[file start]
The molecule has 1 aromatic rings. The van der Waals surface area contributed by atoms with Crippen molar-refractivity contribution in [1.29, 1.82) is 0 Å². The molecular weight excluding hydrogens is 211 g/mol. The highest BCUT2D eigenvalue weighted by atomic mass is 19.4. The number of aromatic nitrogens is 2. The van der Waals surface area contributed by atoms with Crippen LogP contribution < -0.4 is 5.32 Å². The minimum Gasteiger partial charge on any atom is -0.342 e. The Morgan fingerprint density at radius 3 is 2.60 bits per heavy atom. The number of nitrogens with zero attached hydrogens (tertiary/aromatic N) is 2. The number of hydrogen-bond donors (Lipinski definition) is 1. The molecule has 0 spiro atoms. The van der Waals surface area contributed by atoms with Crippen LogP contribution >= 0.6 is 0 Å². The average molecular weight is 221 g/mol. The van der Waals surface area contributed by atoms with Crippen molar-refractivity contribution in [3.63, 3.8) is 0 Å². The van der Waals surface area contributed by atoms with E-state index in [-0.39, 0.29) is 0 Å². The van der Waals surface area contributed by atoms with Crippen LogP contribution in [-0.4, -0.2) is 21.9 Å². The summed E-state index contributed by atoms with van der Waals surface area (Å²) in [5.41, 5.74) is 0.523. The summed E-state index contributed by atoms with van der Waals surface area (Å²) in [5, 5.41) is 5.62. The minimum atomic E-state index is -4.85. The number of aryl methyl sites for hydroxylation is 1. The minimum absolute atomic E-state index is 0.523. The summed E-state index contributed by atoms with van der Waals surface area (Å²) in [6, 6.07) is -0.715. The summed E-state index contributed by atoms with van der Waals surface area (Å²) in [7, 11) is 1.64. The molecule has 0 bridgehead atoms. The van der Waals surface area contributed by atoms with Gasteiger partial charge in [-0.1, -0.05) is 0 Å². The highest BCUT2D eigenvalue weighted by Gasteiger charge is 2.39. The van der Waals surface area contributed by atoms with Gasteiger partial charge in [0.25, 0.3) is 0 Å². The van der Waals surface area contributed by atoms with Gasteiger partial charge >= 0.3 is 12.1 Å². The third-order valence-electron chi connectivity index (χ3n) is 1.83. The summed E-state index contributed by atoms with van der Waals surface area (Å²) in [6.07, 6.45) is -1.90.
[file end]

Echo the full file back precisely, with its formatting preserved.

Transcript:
The molecule has 1 aromatic rings. The van der Waals surface area contributed by atoms with Crippen molar-refractivity contribution in [1.29, 1.82) is 0 Å². The molecular weight excluding hydrogens is 211 g/mol. The highest BCUT2D eigenvalue weighted by atomic mass is 19.4. The number of aromatic nitrogens is 2. The van der Waals surface area contributed by atoms with Crippen LogP contribution < -0.4 is 5.32 Å². The minimum Gasteiger partial charge on any atom is -0.342 e. The Morgan fingerprint density at radius 3 is 2.60 bits per heavy atom. The number of nitrogens with zero attached hydrogens (tertiary/aromatic N) is 2. The number of hydrogen-bond donors (Lipinski definition) is 1. The molecule has 0 spiro atoms. The van der Waals surface area contributed by atoms with Crippen LogP contribution >= 0.6 is 0 Å². The average molecular weight is 221 g/mol. The van der Waals surface area contributed by atoms with Crippen molar-refractivity contribution in [3.63, 3.8) is 0 Å². The van der Waals surface area contributed by atoms with E-state index in [-0.39, 0.29) is 0 Å². The van der Waals surface area contributed by atoms with Crippen LogP contribution in [-0.4, -0.2) is 21.9 Å². The summed E-state index contributed by atoms with van der Waals surface area (Å²) in [5.41, 5.74) is 0.523. The summed E-state index contributed by atoms with van der Waals surface area (Å²) in [5, 5.41) is 5.62. The minimum atomic E-state index is -4.85. The number of aryl methyl sites for hydroxylation is 1. The minimum absolute atomic E-state index is 0.523. The summed E-state index contributed by atoms with van der Waals surface area (Å²) in [6, 6.07) is -0.715. The summed E-state index contributed by atoms with van der Waals surface area (Å²) in [7, 11) is 1.64. The molecule has 0 bridgehead atoms. The van der Waals surface area contributed by atoms with Gasteiger partial charge in [-0.1, -0.05) is 0 Å². The highest BCUT2D eigenvalue weighted by Gasteiger charge is 2.39. The van der Waals surface area contributed by atoms with Gasteiger partial charge in [0.25, 0.3) is 0 Å². The van der Waals surface area contributed by atoms with Gasteiger partial charge >= 0.3 is 12.1 Å². The third-order valence-electron chi connectivity index (χ3n) is 1.83. The summed E-state index contributed by atoms with van der Waals surface area (Å²) in [6.07, 6.45) is -1.90.